Chapter 11 AU and LOAS

11.1 African Union

African Union (AU): has little organizational autonomy from its most powerful members, and yet the AU contains an intriguing peacekeeping capacity that makes it a consequential military and political actor in Africa.

AU (Addis Ababa, Ethiopia)

OAU (1963-2002)


  1. the Assembly can impose sanctions for violations under Article 23 but not use military force;

  2. the Peace and Security Council can authorize “peace support” operations to resolve conflicts but does not enforce the policies of the Union.

The legal arrangements of the AU are founded on the principles of non-intervention, inviolable borders, and the equality of its members.


Assembly (heads of govt.), the Executive Council (foreign ministers), the Parliament, and the Peace and Security Council.

Annual meeting of heads of governments (the assembly) to set common policies, more frequent meetings of ministers (the executive council), and a smaller peace and security council to manage the AU’s peace operations.


  1. The most important decision-making powers are reserved for the Assembly, which is made up of the leaders of the member countries;

2/3 majority for a decision to pass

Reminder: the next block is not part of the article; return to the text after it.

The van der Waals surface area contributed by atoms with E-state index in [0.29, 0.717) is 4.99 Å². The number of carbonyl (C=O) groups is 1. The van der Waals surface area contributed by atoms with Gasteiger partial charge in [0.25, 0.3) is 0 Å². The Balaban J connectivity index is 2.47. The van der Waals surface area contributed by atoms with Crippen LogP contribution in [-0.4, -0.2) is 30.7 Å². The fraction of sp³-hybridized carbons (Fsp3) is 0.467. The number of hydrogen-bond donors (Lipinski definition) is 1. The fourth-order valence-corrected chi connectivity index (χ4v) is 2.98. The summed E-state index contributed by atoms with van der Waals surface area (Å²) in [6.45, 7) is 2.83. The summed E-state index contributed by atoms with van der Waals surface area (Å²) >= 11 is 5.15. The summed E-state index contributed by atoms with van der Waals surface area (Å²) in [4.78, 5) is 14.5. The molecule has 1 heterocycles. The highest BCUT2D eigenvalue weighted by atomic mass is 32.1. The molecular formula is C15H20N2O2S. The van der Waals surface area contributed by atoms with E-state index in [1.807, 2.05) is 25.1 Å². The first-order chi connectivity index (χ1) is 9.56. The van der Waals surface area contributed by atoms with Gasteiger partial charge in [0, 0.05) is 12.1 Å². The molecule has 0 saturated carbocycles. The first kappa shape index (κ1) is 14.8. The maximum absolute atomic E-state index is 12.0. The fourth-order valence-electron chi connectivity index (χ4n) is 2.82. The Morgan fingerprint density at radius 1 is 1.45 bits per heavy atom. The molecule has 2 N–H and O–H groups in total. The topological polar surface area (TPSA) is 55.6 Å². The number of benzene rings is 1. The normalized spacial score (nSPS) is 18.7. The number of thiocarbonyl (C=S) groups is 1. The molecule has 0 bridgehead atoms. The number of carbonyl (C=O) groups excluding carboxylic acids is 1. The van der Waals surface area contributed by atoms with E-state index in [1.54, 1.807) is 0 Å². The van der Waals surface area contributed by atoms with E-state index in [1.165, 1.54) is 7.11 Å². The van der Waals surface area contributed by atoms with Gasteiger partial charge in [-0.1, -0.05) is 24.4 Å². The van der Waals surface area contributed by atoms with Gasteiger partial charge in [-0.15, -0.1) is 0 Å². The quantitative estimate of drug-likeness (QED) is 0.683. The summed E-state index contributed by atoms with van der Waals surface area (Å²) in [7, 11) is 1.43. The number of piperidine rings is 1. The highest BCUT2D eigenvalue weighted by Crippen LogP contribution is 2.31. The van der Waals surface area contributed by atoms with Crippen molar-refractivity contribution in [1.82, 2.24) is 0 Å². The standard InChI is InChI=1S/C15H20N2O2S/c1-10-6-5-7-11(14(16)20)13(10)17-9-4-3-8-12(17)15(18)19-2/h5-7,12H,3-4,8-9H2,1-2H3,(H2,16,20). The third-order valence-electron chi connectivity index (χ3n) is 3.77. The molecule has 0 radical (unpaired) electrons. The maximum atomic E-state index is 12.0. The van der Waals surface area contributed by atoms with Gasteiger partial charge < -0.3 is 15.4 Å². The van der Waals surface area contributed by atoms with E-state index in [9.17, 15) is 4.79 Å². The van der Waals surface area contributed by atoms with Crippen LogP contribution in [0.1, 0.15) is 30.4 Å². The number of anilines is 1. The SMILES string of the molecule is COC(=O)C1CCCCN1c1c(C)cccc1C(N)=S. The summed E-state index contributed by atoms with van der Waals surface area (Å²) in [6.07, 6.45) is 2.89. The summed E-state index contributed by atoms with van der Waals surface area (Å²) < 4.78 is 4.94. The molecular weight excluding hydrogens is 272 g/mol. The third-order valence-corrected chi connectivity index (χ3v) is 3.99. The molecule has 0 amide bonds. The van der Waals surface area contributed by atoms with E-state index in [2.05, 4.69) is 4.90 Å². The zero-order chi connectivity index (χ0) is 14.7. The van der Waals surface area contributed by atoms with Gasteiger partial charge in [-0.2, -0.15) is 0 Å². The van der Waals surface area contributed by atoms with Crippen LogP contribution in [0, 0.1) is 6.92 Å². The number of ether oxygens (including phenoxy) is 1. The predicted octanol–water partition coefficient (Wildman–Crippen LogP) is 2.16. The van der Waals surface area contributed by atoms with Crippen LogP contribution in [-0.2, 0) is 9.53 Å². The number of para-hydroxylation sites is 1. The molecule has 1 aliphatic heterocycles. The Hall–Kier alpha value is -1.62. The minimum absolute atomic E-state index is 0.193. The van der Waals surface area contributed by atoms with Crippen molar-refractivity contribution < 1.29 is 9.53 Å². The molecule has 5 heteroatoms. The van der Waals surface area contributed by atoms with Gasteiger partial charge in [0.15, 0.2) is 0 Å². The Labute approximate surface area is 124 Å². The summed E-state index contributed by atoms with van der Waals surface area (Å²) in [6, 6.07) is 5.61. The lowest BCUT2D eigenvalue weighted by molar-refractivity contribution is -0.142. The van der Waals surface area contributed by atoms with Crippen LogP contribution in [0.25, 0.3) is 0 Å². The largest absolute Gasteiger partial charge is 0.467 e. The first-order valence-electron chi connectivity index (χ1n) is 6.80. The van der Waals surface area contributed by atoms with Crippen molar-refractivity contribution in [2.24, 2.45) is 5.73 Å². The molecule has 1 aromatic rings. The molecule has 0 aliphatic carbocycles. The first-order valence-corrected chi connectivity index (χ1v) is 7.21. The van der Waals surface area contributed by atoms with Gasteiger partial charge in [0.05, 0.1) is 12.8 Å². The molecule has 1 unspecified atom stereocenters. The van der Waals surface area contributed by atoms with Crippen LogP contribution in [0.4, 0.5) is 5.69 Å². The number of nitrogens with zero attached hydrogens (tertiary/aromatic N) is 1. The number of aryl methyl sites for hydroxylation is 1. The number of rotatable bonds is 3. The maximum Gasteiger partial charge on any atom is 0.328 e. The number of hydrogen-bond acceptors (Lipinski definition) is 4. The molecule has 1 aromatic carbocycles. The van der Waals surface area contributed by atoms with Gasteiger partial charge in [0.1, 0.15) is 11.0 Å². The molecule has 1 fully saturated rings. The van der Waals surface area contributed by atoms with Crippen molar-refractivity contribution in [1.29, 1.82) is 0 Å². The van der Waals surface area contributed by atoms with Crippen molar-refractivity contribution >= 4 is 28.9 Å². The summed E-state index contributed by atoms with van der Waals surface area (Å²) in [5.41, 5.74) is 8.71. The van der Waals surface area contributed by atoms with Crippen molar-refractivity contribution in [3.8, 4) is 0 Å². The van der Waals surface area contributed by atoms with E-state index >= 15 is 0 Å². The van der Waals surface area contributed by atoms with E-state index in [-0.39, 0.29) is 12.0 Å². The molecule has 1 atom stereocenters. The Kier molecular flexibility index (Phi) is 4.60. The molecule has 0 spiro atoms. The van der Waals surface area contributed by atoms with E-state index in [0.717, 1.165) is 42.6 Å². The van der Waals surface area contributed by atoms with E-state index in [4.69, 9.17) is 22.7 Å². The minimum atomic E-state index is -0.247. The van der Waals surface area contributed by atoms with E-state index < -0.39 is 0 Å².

1. The Act contains no statement that the organization in general takes decisions on behalf of its members.

Therefore, the organization is both legally and politically secondary to its members. Its decision apparatus is dominated by the heads of government, making it look much more like a forum for inter-state negotiations rather than as an actor with independent capacity.

In practice so far, the AU has been dominated by the leaders of its most powerful countries, in large part by making the Authority of the AU, which was to have been its bureaucracy, into a substantive executive organ.


In principle it could provide a centralized military capacity that is legally superior to AU members.


  1. The surrounding laws of the AU create a framework that is highly deferential to state sovereignty;

  2. AU’s approach toward military and humanitarian crises in Darfur, in the Democratic Republic of Congo

11.2 LOAS (founded in 1945)

Founders: Syria, Iraq, Jordon, Saudi Arabia, Yemen, Egypt, and Lebanon

4 observer members (Brazil, Venezuela, India and Eritrea) who don’t all speak Arabic.

Each Arab state has one vote when decisions are made.

The league is organized into a council, special committees, and a permanent secretariat; the secretariat has its headquarters in Cairo.

The purpose is to promote closer political, economic, cultural, and social relations among members.

Five major committees: Political, economic, social and cultural, legal, and Palestinian affairs